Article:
Zelkova Website Stats

April 19th, 2011 by Jay Levy View Comments

We have received visitors from 204 sources, here is the breakout of the top ones. It was interesting to see how few have come from Bing over the past year relative to the market share that has been reported.

Daily Visitor Trends

This graph depicts visitor percentage of each day. I was surprised by the similarity of vistors on Monday, Tuesday, Wednesday & Thursday but not surprised by the amount of visitors Friday & Saturday or Sunday. It makes sense the percentage of visitors would decrease Friday & Saturday but increase on Sunday because these numbers are in conjunction with # of emails received on those days.

Top Traffic Sources

We have received visitors from 204 sources, here is the breakout of the top ones. It was interesting to see how few have come from Bing over the past year relative to the market share that has been reported.

Top Pages

Great to see the top ages (besides the home page) are those entrepreneurs should be interested in such as the team and our portfolio.

Top Browsers


Kohort – How to Stealth Correctly

April 18th, 2011 by Jay Levy View Comments

Today TechCrunch announced that Mark Davis has closed $3m in funding for he and Steve Blood’s new startup Kohort. Along the funding announcement you can also go claim your username prior to launch, go to http://www.kohort.com .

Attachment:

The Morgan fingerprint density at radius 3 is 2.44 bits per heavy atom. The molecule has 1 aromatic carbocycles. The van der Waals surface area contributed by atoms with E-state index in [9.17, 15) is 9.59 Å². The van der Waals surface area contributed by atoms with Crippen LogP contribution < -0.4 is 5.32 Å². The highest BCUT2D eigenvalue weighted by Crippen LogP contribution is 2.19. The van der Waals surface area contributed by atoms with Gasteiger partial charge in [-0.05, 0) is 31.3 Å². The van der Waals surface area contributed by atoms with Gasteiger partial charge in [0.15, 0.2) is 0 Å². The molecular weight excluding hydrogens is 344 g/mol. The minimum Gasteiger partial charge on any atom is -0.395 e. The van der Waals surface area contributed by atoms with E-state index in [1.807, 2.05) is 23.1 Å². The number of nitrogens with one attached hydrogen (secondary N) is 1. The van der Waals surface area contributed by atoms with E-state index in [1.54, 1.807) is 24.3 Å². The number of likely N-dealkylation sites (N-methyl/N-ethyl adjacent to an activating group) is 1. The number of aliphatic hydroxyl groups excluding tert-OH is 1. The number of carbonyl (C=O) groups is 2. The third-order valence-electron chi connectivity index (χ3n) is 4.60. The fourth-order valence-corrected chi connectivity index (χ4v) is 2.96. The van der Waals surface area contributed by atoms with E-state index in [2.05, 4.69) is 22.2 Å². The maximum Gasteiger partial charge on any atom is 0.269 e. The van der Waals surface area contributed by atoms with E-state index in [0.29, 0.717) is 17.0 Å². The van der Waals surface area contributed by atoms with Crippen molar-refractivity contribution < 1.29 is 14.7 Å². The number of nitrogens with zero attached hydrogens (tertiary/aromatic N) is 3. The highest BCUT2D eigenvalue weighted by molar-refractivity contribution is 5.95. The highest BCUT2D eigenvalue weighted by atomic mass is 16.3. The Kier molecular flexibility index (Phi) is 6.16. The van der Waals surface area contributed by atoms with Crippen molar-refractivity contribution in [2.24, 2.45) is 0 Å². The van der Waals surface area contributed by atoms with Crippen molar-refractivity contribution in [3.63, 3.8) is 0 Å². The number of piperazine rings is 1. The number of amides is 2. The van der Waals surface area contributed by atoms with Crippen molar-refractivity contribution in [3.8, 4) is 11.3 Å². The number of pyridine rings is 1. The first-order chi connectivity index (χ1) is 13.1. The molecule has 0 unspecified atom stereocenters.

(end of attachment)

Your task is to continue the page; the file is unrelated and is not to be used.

Generally speaking I have been pretty vocal about my disdain for startups to be in stealth mode, but Mark was able to convince me why limiting the knowledge out there was important for Kohort and was more beneficial than being public. The team at Kohort is working on something that can have profound impact on many stakeholders and in the process disrupt many existing players, keeping tight lips on it was important in this case.

While Kohort is in stealth mode they didn’t walk around asking people to sign NDA’s or acting all royal, he instead engaged the right people at the right time.

The lesson learned here is that a stealth mode doesn’t have to mean tell nobody, it’s more have a plan on engaging and telling people what you are up to, but also think carefully if stealth mode is right for you and your company.